The sooner a baby is exposed to cow’s milk, the lower its chances of developing dangerous allergies later on, say Israeli researchers.
Early exposure to protein from cow’s milk within the first 15 days of life may increase resistance to dangerous allergies later on, according to extensive new research.
The research, by Israeli scientists, overturns decades of medical advice from doctors and lactation experts suggesting that babies shouldn’t receive milk protein until they are several months old.
Led by pediatrician Prof. Yitzhak Katz, of Tel Aviv University, the study was the longest and most extensive of its kind. His team examined more than 13,000 infants and found that babies who are fed cow’s milk in the form of infant formula during their first 15 days of life seem to be protected from developing cow’s milk allergy later on.
“Women who introduced their babies to cow’s milk protein early almost completely eliminated the incidence of allergy to cow milk protein in their babies,” says Katz.
Protection from dangerous allergies
In the study, the researchers looked at the feeding history of 13,019 infants. Children who were started on infant formula containing cow’s milk protein in the first 15 days of life were almost completely protected from developing Cow’s Milk Protein Allergy (CMA) -19 times more protected than babies fed cow’s milk protein after 15 days.
CMA can be dangerous to babies, leading to rashes, respiratory problems, shock and even death. The boost to the immune system early in life acts as a ‘vaccination,’ said the researchers.
At this point, Katz can’t say how much formula is needed to produce the protective effect, but the pediatrician suggests a single bottle-feed at night – perhaps giving dad a turn? – for those mothers who are breastfeeding. More conclusive studies will be needed to provide a definite recipe, he says.
The surprising results emerged when Katz, of TAU’s Department of Pediatrics, Sackler Faculty of Medicine and his colleagues set out to discover whether CMA was accompanied by an allergy to soymilk as well.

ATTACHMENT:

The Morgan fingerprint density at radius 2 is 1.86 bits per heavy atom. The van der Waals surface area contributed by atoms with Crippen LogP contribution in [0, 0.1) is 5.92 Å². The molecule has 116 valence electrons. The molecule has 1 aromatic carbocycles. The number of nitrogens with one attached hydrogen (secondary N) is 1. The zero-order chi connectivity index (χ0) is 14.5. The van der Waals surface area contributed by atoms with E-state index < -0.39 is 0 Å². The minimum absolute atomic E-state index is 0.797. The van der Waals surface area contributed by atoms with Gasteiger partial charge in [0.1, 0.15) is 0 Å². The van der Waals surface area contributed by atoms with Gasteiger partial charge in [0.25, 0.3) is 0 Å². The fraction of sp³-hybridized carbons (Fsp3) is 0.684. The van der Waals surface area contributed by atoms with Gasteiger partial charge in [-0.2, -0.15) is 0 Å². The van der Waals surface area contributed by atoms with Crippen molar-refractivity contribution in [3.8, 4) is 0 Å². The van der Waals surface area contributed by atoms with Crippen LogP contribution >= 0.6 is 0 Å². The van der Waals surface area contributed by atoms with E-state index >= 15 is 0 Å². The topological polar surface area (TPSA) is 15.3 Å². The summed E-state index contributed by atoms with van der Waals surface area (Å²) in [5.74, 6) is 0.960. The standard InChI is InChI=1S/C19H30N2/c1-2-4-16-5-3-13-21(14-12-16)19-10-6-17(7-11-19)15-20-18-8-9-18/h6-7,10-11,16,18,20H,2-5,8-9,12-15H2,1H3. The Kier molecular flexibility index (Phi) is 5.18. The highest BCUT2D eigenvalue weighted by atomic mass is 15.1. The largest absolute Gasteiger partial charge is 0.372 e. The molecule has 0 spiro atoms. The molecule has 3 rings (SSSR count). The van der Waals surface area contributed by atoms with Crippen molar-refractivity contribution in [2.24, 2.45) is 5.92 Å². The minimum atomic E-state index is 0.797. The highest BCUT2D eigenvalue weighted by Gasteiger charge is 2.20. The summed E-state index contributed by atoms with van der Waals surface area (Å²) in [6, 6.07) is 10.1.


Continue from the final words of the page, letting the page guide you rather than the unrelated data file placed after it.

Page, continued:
“We weren’t even looking for a risk factor,” he says, adding that they found no link between cow’s milk and soy allergies, despite previous evidence that had proposed such a link. “Soy is still a reasonable feeding alternative for children with cow’s milk allergy,” according to Katz.
Overturning traditional recommendations
The TAU study was reported in a recent issue of the Journal of Allergy and Clinical Immunology ת שמג provides invaluable information for lactation specialists, and possibly for the World Health Organization, which currently recommends that a woman switch from breast to bottle at the three-to-five month period.
It is exactly this period that Katz found to be the worst time to expose a baby to cow’s milk. If not exposed earlier, he suggests waiting until the child is one year old to introduce cow’s milk into the diet.
The study also provides the most conclusive results on the incidence of allergy to cow’s milk protein in babies and children. In a given population, the rates of allergy are still quite high -0.5% in Katz’s estimation – but much lower than the two-to-four percent documented in other literature.
While further research is needed to determine how early feeding of cow’s milk could protect a child from the common cow’s milk allergy into the teen and adult years, in the meantime Katz suggests a feed of high-quality formula every night after birth.